This "war on drugs" hasn't stopped drug use in America. Just look at the opioid and heroin epidemic we're facing now. What the "war on drugs" has done is to fill America's jails and prisons—not with the drug kingpins it was supposed to take off the streets—but with thousands, tens of thousands, of non-violent drug offenders, mostly poor people of color.

The numbers tell the story: The United States of America has 5 percent of the world's population and nearly 25 percent of the world's prisoners. America today locks up Black people at a far higher rate than South Africa did at the height of apartheid.

And the price tag is considerable. It costs, on average, $30,000 a year to incarcerate a nonviolent offender in an American prison. The billions we spend each year on over-incarceration is money we don't have for community policing or alternatives to incarceration that would reduce recidivism far more and cost far less.

The money we spend incarcerating nonviolent drug offenders for years and decades is money we don't have for education, job training, or medical research to cure the disease of addiction.

It is money we don't have to expand access to good mental health care and effective, affordable substance-abuse treatment programs. Days ago, we learned that it was an opiate overdose that killed Prince. As awful as it is to lose his talent to addiction, the greater tragedy is that he is far from alone; 77 Americans die every day from opiate overdoses! We must change the way we treat pain and prevent addiction in this country.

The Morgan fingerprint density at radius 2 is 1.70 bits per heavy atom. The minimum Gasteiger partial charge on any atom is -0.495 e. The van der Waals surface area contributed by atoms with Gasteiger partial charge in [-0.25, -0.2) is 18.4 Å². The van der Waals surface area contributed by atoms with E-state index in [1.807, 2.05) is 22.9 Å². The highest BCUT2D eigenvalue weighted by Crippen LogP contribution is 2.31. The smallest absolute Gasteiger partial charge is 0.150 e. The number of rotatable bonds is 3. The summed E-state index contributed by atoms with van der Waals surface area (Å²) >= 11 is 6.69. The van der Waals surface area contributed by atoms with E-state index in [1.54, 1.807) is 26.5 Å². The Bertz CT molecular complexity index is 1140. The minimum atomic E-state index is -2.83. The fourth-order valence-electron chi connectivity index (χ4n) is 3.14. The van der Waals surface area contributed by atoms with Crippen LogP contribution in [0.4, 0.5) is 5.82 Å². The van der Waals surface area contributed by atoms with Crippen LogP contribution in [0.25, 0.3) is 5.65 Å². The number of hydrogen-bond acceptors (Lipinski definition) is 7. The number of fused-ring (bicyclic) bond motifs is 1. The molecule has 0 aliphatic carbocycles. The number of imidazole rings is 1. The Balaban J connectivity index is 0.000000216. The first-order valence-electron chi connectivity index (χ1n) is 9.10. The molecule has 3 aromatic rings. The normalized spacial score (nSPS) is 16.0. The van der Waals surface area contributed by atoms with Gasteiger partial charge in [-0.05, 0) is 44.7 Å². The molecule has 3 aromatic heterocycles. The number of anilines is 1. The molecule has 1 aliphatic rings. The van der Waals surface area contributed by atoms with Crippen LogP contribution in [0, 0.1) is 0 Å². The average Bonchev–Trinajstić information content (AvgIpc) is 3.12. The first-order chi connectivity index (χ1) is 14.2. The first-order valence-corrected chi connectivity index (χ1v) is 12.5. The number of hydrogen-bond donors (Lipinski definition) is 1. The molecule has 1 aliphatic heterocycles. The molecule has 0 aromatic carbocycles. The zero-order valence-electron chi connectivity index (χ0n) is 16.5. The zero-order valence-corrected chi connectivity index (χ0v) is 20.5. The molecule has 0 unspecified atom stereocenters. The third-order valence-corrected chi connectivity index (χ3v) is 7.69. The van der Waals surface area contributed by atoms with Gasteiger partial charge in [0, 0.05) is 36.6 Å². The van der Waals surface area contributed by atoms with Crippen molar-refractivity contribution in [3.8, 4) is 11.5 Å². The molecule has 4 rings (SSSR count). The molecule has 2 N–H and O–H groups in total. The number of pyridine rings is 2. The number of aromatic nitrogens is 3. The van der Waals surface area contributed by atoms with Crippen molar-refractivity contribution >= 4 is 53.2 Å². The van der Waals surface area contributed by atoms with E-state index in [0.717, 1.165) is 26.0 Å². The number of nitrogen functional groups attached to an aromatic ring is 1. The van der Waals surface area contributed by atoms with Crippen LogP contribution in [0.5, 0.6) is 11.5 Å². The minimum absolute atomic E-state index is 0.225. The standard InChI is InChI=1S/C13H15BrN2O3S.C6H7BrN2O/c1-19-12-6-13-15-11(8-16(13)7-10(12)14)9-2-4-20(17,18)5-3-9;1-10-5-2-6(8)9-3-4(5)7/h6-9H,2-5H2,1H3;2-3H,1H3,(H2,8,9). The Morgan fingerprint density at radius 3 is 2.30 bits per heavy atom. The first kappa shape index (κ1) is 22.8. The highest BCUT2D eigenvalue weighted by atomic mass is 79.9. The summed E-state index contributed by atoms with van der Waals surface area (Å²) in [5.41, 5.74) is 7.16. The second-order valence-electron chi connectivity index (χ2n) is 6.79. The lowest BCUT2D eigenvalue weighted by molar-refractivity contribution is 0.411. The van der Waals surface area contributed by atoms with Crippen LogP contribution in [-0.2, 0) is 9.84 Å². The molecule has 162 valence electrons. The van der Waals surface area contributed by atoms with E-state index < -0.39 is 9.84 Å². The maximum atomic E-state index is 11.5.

One of the worst things we passed as part of the "war on drugs" was a 1986 federal law creating drastically harsher punishments for offenses involving crack cocaine than for powder cocaine. A person arrested with five grams of crack received the same mandatory minimum sentence as someone arrested with 500 grams of cocaine. Pharmacologically, they were the same. Our approach was tough, but it wasn't smart.

Six years ago, I introduced the Fair Sentencing Act. That law eliminated the 5-year mandatory minimum sentence for simple possession of crack. And it dramatically reduced the "crack/powder" disparity.

And here's where a willingness to compromise was essential.

I wanted to eliminate the crack/powder disparity entirely. But I am only one Senator and you need at least 51 Senators to join me to accomplish anything. The best I could negotiate six years ago was to narrow the disparity from 100-to-one to 18-to-one. I hated the compromise. I didn't want to replace a law that was a hundred times wrong with one that was 18 times wrong. It was a matter of principle. But then I came to realize that if I only kept my eye on True North I would sink into the swamp of futility. I took 18-to-1.

The bipartisan U. S. Sentencing Commission recently analyzed the Fair Sentencing Act we passed six years ago. They found that, in the first four years after President Obama signed this law, almost 13,000 nonviolent crack offenders were individually reviewed and approved for sentence reductions. In total, they have been sentenced to 30,000 fewer years in prison. Eighty percent of these offenders are African American. Had I refused to compromise, many of those men and women would still be subject to the old, overly long sentences—in some cases longer than those we impose for the crime of murder—and costing our justice system more than a billion dollars.

Now, I am working with the Attorney General of the United States, Loretta Lynch, Senator Cory Booker of New Jersey, and two very conservative Republican Senators—Chuck Grassley of Iowa and Mike Lee of Utah—on a larger criminal justice reform bill. We want to further reduce racial bias and over-incarceration.

Our bill is supported by a whole host of groups—everyone from the ACLU and the NAACP to our country's largest groups of prosecutors and police chiefs. A coalition that spans the political spectrum. Just recently, the current presidential candidate I referred to before denounced our efforts with some wild exaggerations and fabrications—which makes me even more convinced we're on the right track.